On Thursday 08 July 2004 12:48, Hal Fulton wrote:
> James Britt wrote:
> >> There *are* good, useful definitions of what constitutes a functional
> >> languages, and Ruby does not match the criteria for most of them.
> >> Probably the most fundamental of all criteria is that the language
> >> does not allow side-effects, such as assignment.
>
> We're OT now, but my ignorance of FP is such that I can't imagine
> a language without assignment.

You can have variables in a functional language, but what you can't have are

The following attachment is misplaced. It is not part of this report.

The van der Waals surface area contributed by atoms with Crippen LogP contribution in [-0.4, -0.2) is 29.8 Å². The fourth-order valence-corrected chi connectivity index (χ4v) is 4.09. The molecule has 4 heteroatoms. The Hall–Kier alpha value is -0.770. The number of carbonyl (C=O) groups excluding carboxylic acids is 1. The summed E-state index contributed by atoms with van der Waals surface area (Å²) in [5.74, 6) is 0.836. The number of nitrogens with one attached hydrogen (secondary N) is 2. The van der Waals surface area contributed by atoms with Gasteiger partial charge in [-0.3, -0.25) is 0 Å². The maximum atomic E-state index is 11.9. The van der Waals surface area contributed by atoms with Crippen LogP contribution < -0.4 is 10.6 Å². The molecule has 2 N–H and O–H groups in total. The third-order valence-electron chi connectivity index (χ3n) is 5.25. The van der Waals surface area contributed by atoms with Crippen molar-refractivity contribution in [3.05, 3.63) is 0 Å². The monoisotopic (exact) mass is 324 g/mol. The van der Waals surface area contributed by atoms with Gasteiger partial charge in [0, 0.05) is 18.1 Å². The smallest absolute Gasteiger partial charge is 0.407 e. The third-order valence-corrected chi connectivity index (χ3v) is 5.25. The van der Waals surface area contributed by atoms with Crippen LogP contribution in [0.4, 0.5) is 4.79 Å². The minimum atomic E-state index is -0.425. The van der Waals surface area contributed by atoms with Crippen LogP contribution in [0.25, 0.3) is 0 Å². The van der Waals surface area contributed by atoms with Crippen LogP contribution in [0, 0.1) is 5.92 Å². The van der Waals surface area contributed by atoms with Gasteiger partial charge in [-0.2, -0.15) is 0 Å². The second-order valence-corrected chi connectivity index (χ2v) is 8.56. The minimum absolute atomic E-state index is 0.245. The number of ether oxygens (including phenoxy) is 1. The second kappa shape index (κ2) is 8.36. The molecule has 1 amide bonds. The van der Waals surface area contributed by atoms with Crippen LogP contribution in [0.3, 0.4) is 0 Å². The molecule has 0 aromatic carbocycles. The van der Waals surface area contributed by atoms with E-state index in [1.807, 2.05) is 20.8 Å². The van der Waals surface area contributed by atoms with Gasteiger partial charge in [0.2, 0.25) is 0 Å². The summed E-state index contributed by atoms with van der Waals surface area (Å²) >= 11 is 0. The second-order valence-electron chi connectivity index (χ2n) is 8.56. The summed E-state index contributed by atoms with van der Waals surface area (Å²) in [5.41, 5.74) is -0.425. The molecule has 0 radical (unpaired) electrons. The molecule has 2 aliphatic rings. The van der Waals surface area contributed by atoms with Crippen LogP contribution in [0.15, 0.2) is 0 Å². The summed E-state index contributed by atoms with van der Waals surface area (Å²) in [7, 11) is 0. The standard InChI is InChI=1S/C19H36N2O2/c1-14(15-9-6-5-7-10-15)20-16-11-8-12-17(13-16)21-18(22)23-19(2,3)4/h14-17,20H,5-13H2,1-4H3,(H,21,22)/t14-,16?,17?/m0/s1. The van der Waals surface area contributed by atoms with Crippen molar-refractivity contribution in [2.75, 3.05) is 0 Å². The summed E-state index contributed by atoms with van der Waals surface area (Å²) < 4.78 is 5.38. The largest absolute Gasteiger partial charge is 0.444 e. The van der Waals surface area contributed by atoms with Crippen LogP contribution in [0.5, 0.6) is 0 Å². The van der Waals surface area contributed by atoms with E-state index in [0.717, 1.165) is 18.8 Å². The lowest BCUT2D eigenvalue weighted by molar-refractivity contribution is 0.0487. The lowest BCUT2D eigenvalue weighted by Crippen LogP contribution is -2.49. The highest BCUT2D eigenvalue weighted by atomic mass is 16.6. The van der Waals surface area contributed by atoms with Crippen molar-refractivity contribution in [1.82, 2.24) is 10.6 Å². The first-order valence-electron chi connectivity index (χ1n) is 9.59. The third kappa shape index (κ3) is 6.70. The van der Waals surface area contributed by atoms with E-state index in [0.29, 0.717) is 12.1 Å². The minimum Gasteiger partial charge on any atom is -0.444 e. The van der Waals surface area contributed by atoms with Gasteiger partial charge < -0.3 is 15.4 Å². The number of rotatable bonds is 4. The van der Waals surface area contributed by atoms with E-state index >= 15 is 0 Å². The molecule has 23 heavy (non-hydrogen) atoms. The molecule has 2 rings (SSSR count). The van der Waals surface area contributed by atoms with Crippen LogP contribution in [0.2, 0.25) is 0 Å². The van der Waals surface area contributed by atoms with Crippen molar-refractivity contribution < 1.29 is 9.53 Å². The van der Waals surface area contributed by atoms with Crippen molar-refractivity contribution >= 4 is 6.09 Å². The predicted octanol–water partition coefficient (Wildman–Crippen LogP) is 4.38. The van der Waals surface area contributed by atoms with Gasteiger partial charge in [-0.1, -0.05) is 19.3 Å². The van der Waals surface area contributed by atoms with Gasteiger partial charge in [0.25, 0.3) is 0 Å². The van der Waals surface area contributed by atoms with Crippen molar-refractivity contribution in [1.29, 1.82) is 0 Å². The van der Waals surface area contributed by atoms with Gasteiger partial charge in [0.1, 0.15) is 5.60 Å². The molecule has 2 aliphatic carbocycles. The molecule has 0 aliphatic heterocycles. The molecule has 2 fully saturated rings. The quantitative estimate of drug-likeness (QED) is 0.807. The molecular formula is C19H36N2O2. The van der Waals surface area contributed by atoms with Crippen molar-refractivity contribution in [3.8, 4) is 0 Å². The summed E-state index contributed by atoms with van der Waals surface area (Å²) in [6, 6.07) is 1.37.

globals that act statefully, causing any functions you write to return 
different values when passed the same parameter values.  You can have 
(pseudocoded):

function myfunc(a)
  b = anotherfunc(a)
  return sin(b)
end

...because b is a lexically scoped variable within myfunc.  It is created when 
the function is called, and destroyed when the function exits.  Because you 
never maintain b statically or globally, and thus b cannot be changed outside 
of myfunc, any given value you pass to myfunc will always return the same 
value, no matter when or where you call it.

	Sean O'Dell